Charting Pathways to Success: A Longitudinal Study into the Role of Science in the Lives of High-Achieving African-American High School Seniors Open Access

Tucker, Courtney E'Clair (2012)

Permanent URL: https://etd.library.emory.edu/concern/etds/w37637670?locale=en
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Abstract

As the U.S. economy becomes more global, and its demographic make-up shifts; increased attention has been placed on the underproduction of scientifically and technologically trained U.S. citizens by government officials and business leaders. This underproduction can be attributed to the continued underrepresentation of minorities, particularly African Americans, in the sciences. Although, researchers have identified a variety of historical, cultural, and social explanations for the lack of African Americansin science careers, increasing the number of African Americans pursuing careers in science or science-related fields remains a challenge for science educators and policy makers.

This study explores the effect of science experiences on students' career decisions and future goals. Specifically, it considers how "high-achieving" African-American high school students, who have participated in at least one science intervention program, draw on their lived experiences to formulate definitions of science and visions of success. The study was conducted as a Narrative Inquiry that explored five African-American students' perceptions of science in three ways: as it influenced their formal schooling, as it shaped their everyday interactions, and as it interacted with their future goals. Data were collected over three years and included interviews, application packets, and demographic survey. Individual narratives of the five "high-achieving" African-American students' were constructed. These narratives provide insightful and critical assessments of their formal and informal experiences in science. Key understandings about the students' perceptions of science emerged.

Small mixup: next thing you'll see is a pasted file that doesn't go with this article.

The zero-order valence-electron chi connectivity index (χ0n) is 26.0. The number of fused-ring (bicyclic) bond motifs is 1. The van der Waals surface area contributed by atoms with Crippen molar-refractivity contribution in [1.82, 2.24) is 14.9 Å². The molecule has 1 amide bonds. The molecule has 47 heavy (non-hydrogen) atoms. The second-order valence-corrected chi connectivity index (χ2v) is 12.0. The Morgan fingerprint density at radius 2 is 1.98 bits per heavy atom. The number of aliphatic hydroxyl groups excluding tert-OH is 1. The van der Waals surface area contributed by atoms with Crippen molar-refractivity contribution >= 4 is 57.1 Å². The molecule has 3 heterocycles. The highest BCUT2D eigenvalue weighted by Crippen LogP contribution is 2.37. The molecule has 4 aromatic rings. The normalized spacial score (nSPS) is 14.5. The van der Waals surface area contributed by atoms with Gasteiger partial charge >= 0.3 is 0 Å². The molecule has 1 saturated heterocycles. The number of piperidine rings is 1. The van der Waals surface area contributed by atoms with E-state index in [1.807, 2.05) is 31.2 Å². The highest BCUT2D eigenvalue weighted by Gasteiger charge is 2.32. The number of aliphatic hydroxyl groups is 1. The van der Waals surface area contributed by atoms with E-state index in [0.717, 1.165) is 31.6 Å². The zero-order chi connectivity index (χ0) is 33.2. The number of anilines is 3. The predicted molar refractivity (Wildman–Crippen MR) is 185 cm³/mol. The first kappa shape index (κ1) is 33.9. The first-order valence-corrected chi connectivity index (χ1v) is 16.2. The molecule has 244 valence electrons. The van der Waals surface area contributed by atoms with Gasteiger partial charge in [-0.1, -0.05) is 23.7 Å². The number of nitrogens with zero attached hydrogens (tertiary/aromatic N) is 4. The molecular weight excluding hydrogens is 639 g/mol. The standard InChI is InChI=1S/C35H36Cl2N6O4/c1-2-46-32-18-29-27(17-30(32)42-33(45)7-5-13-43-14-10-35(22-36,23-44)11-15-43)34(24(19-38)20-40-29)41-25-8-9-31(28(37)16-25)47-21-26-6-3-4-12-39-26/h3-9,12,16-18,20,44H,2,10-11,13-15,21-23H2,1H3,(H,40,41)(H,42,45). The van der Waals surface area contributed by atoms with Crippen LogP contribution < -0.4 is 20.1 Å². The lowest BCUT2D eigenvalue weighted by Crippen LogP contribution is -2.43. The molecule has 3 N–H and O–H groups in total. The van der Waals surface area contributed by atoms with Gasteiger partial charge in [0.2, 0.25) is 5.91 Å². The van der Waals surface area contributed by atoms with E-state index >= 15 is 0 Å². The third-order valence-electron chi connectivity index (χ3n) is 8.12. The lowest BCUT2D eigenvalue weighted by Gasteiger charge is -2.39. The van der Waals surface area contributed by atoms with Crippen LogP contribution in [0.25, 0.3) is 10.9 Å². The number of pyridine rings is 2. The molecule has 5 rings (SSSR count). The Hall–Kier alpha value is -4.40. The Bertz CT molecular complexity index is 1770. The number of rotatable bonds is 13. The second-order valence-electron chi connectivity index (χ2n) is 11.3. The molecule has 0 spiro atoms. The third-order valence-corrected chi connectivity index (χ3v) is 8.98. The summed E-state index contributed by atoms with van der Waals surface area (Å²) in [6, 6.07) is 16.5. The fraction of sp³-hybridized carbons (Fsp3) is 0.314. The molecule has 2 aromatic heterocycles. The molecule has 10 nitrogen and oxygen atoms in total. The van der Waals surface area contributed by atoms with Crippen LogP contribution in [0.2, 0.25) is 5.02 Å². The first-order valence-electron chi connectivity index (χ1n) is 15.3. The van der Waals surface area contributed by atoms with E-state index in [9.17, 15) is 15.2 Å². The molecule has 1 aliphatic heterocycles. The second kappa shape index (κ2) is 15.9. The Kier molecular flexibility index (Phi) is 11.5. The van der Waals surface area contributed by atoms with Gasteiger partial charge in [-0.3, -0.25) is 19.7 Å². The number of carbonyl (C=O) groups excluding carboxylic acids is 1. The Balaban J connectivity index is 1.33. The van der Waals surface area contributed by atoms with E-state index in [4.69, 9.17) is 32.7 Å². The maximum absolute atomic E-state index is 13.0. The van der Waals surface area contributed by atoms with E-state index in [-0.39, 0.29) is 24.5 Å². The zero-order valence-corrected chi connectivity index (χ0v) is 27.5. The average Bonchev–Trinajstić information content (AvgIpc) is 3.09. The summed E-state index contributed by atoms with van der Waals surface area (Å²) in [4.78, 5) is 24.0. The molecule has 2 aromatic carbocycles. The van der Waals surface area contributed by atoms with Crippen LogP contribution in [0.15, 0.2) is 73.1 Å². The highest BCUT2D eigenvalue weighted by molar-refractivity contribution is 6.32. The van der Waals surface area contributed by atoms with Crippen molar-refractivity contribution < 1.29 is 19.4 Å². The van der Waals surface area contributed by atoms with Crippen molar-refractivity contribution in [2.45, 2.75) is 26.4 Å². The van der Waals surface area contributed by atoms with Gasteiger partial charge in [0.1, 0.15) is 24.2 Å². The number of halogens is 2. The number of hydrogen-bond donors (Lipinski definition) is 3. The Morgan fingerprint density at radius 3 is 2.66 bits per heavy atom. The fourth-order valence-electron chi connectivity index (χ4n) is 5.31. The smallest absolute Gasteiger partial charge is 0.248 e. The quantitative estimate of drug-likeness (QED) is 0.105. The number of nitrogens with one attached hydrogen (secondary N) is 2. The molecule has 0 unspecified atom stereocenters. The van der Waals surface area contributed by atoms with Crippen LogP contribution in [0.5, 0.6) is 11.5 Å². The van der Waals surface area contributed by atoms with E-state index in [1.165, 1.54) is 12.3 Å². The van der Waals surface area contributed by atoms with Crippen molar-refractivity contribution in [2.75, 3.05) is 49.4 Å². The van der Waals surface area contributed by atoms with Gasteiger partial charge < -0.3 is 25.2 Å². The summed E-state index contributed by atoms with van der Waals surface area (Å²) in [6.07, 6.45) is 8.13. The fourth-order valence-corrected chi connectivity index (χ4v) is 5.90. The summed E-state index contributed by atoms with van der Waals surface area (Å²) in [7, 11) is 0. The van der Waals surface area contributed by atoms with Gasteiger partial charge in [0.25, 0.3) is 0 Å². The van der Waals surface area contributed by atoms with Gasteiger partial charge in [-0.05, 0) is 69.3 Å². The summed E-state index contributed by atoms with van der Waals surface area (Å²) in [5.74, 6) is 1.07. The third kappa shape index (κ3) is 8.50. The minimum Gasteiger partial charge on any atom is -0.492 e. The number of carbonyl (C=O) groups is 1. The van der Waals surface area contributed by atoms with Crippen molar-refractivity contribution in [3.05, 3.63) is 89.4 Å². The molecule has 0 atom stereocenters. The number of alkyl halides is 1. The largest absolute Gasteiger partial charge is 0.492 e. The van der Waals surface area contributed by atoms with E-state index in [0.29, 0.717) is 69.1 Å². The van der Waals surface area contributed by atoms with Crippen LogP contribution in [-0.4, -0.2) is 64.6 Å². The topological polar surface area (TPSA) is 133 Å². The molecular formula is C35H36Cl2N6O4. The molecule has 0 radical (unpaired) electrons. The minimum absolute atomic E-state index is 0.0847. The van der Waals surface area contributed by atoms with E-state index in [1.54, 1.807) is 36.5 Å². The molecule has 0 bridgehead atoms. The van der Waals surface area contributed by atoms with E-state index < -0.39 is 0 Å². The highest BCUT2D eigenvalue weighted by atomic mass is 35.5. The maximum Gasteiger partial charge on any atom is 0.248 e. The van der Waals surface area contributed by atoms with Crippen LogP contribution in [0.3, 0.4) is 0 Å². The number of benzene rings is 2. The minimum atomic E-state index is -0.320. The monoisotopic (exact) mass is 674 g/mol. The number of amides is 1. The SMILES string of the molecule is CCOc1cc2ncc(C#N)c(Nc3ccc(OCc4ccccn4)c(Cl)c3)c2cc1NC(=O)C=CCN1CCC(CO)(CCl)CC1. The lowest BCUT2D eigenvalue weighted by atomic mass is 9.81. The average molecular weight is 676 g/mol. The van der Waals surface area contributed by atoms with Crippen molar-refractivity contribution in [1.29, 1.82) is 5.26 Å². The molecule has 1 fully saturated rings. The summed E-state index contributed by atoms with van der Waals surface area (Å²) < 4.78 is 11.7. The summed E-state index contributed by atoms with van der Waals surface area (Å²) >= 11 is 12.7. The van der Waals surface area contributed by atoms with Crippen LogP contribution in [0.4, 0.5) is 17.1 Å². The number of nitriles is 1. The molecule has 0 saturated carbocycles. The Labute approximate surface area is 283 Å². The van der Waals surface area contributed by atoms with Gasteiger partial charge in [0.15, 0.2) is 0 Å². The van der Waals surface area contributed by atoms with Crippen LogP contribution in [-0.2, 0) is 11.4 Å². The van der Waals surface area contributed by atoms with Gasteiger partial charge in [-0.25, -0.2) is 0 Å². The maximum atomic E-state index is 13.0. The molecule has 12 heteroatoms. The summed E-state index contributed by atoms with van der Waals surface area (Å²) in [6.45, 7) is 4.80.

Table of Contents

Table of Contents

Chapter 1: Introduction ……………………………………………………….. 1

Situating the Narrative Inquiry: Statement of Problem ………….…. 2

Research Questions ……………………………………..………..... 5

Significance of Problem …………………………………………….. 6

Organization of Dissertation ……………………………………….. 8

Chapter 2: Understanding African American High School Students in Science 10

Major issues in Science Education ………………………............. 10

African-American Students in Science at K-12 level ……………. 13

African-American Students Futures in Science ………………….. 18

Concluding the Narrative: Additional Areas for Exploration……….. 23

Chapter 3: Methodology for Gathering Data and Co-Creating Participant Portraits 25

What It Means to Do Narrative Inquiry ……………………………… 26

Narrative ……………………………….………………….. 26

Narrative Inquiry ………………………………….……….. 27

Setting and Participants …………………………………………….. 30

Data Sources………………………………………………………….. 32

Participant observations ……………………………………… 33

Interviews ………………………………………………….. 34